In 1974, a guest had dropped out of the top-rating daytime TV program The Mike Walsh Show. A panicking producer had spotted a photograph of outrageously dressed Jeanne in the Daily Telegraph and sent a taxi. From the first “hello daaarliiiings” she was a sensation.
“The country fell in love with the whole Jeanne Little catastrophe,” Katie says.
Two years later, she caused a show business upset when, in a cyclone of blue feathers, she won a Gold Logie, ultimately becoming, at $1,000 a week, the highest-paid woman on Australian television.
But like all great comediennes, she was never as ditzy as she pretended to be. It is harder than you might think to be that silly. That kind of shtick requires planning, control, timing.
“Mum was coming up with the ideas for the spots and the segments,” Katie says. “She was coming up with the questions that she’d give Mike Walsh to ask her when she was out there.”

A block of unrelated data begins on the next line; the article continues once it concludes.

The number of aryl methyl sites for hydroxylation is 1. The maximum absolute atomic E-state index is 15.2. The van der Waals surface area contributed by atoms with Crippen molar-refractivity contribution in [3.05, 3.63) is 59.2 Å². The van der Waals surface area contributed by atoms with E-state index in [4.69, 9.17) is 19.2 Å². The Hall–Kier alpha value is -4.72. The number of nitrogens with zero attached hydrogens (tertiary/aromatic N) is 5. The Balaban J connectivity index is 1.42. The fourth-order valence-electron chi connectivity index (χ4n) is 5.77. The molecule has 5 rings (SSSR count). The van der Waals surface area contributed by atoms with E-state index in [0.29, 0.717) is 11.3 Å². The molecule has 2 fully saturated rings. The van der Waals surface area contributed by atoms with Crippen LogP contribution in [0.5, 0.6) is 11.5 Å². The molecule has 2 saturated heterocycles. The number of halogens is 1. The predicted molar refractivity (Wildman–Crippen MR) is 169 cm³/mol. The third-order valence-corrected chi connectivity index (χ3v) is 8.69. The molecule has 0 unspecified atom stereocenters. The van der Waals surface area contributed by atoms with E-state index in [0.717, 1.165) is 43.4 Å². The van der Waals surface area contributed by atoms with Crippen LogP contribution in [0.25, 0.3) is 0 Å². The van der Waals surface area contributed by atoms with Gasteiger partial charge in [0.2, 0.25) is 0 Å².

Radio personality and comedian Wendy Harmer agrees.
“It took a lot of determination and ingenuity and cleverness to forge her way in the male-dominated world of comedy in the 70s. There was method to the madness,” she says.
“She didn’t just rock up and blather about anything. Jeanne would absolutely keep her eye on the issues of the day.”
Jeanne’s raucous voice, which by her own admission could strip paint, was not an affectation. It was the result of a crippling childhood stutter.
“The way she overcame that was learning to elongate her words, like daaarling,” Katie explains.